Keyhole gardening is an ingenious gardening technique that was discovered and practiced by Africans. Many areas in Africa have poor soil conditions as well as very little rainfall. Every natural resource is a precious and utilized.
They have found a way of gardening that requires a substantially less water and allows them to use not only daily kitchen scraps, but compostable garbage and even grey water.
A Keyhole Garden is an ingenious gardening technique that requires much less water and combines a nutrient rich bed that gobbles up daily kitchen scraps.
Here’s some rudimentary steps on how a traditional Keyhole Garden is put together.
A raised round garden at about 72″ in diameter is built at about 24″ high.
Then a notch is cutout towards the center of the garden bed.
Finally in the very center of the bed a round basket is built. This is where the daily kitchen scraps go.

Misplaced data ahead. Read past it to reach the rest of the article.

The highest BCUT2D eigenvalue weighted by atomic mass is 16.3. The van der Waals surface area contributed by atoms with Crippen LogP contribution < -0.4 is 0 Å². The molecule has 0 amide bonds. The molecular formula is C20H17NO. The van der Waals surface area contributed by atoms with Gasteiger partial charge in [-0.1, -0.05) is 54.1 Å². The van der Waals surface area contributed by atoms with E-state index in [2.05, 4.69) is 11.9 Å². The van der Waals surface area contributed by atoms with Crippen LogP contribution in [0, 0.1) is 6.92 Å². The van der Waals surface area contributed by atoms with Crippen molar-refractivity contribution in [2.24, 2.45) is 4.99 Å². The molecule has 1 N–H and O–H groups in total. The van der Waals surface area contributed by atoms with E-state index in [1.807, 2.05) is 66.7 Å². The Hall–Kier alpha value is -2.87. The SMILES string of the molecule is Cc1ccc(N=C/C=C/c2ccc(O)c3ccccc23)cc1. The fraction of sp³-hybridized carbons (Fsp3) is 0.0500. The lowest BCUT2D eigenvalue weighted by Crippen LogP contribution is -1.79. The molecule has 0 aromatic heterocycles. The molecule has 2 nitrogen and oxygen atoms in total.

After the garden structure has been built, they set up the garden with alternating layers of brown and green household and organic waste as follows:
- 1 layer of cardboard on the bottom, and up the sides
- The second layer consists of green leaves, or grass clippings
- The third layer consists of sticks twigs and brown organic materials.
- A fourth layer includes another layer of green grass clippings or green leaves.
- Finally a 6″ layer of compost or topsoil is used to finish off the layer of the garden.
Each layer is soaked with water when applied, and immediately the entire garden begins to compost. And composting produces warmth and richness that the plants absolutely love and thrive.
The composting basket is filled up with daily kitchen scraps, which – as they biodegrade and compost – continually add nutrients to the garden bed. Watering the garden is done through the the composting tunnel and encourages the vegetables to grow deep tap roots which provides drought resistance.
The system is very drought resistant and provides continual harvest in areas (like Africa) where there’s constant sunshine.